- The Washington Times - Tuesday, March 2, 2004

PHILADELPHIA — The Walt Disney Co. for decades has been providing high drama and memorable entertainment. Today, that tradition will continue, but not on a movie screen.

At the media and entertainment giant’s annual meeting here, the story line that is keeping millions of investors, employees and fans intrigued is the fate of Michael Eisner, the chairman and chief executive officer who has reigned over the Magic Kingdom for two decades.

Rather than a sedate corporate gathering, “this will be more like a Roman circus … complete with human sacrifice,” said Patrick McGurn, senior vice president of Institutional Shareholder Services Inc. The Rockville proxy advisory firm is urging investors to withhold their votes from Mr. Eisner, who is unopposed for re-election to his two posts, as a sign of no confidence. Many state pension funds also are withholding their votes from Mr. Eisner.

At most annual meetings, corporate executives provide a dry review of recent financial performance and talk up coming attractions. But Disney is in the midst of a shareholder rebellion and fighting a hostile takeover attempt.

Orders for protest posters have been pouring into local printing shops as dissidents gear up for the war of words that could erupt at the meeting.

In an ironic twist, the showdown between Mr. Eisner and the rebels is being held in Philadelphia, home of Comcast Corp. The nation’s largest cable TV provider announced last month it was starting a $48 billion stock bid to acquire Disney.

The venue was selected long ago by the Burbank, Calif., company, which moves its annual meeting around the country.

Now, the gathering in the City of Brotherly Love will be crammed with so many plots, subplots and surprises that a viewer’s guide is needed. These are some of the issues:

• Roy Disney, a nephew of the company’s founder who left the board late last year, is trying to get shareholders to withhold their support of Mr. Eisner.

Yesterday, Disney and another former board member, Stanley Gold, accused Mr. Eisner at a news conference of being unresponsive to criticism, failing to nurture talent or groom a successor, failing to maintain creative relationships with outside partners such as Pixar Animation Studios, allowing the company’s ABC network to fall behind its rivals, and generally mismanaging the company.

Under Mr. Eisner, the company has been “going down, down, down,” Mr. Disney said. He said theme park fans even send him e-mail saying, “When did you stop keeping the restrooms clean?”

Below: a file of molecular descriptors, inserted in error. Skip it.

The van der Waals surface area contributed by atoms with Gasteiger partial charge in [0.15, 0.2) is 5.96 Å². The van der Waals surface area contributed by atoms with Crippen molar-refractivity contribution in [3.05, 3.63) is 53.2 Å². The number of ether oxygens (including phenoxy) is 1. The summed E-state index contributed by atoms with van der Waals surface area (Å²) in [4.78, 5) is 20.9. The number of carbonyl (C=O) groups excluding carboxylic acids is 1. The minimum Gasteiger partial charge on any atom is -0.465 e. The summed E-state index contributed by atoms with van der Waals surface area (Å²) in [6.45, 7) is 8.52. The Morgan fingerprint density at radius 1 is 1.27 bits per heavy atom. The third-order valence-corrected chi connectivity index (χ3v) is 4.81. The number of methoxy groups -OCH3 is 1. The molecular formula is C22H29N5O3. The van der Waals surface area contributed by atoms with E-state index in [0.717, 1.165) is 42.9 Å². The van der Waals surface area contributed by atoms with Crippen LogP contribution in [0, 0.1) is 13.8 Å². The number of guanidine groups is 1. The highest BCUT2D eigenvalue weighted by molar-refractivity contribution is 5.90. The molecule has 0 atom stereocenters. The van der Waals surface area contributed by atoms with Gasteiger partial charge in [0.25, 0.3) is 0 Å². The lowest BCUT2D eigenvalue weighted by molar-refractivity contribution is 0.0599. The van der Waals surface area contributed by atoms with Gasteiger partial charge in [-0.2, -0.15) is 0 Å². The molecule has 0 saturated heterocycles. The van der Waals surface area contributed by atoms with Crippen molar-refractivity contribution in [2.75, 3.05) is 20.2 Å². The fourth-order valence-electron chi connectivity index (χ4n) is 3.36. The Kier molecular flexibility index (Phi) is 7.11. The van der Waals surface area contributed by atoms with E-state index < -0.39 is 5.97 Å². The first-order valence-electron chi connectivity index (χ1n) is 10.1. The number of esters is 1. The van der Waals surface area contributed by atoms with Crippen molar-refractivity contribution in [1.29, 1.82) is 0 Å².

Calling their campaign “Save Disney,” Mr. Gold and Mr. Disney hope protests at the annual meeting will persuade the board to oust Mr. Eisner as well as three key allies, board members George Mitchell, Judith Estrin and John Bryson.

Some shareholders support Mr. Eisner’s ouster simply to help fend off the Comcast bid. Many Wall Street analysts believe that if the board were to fire Mr. Eisner, Disney’s stock would rise. That would make Comcast’s already-low stock offer even less likely to succeed. Disney stock closed yesterday at $26.76, down 0.4 percent, on the New York Stock Exchange.

• Other shareholders are seeking lesser corporate governance reforms. For example, they want the positions of chairman and chief executive to be divided, reducing Mr. Eisner’s iron grip on power.

• Still other stockholders want to keep Mr. Eisner, noting that the company has been doing better lately, with its stock price rising in recent months. An improving economy is helping Disney theme parks, and it appears the company’s biggest troubles may be smoothing out.

Meanwhile, public interest groups that have no direct stake in Disney have showed up at the annual meeting to call attention to their causes.

A coalition of groups opposed to greater media concentration, including the Communications Workers of America and the Pennsylvania Pubic Interest Research Group, held a news conference to denounce the proposed takeover of Disney by Comcast.

“We need media diversity, not media monopolies,” said Beth McConnell, director of PennPIRG. “This merger of two corporate giants such as Comcast and Disney is bad for consumers, democracy, workers, art and culture.”

Another group, the Christian Action Network, passed out literature condemning the “lewd, obscene and illegal behavior” that they say occurs at Disney World each June during “Gay Days,” a time when many homosexuals and lesbians visit the theme park in Orlando, Fla.

But perhaps the biggest group of people here for the meeting are Disney fans, who simply love the company that gave the world Mickey, Minnie, Donald and Goofy.

Roughly 700 people, some wearing mouse ears, packed a hotel ballroom to see Roy Disney. Hundreds more were turned away because of crowding, though everyone was given a colored gift bag stuffed with mementos such as bumper stickers and shirts saying: “Goodbye Michael … Restore the Magic.”

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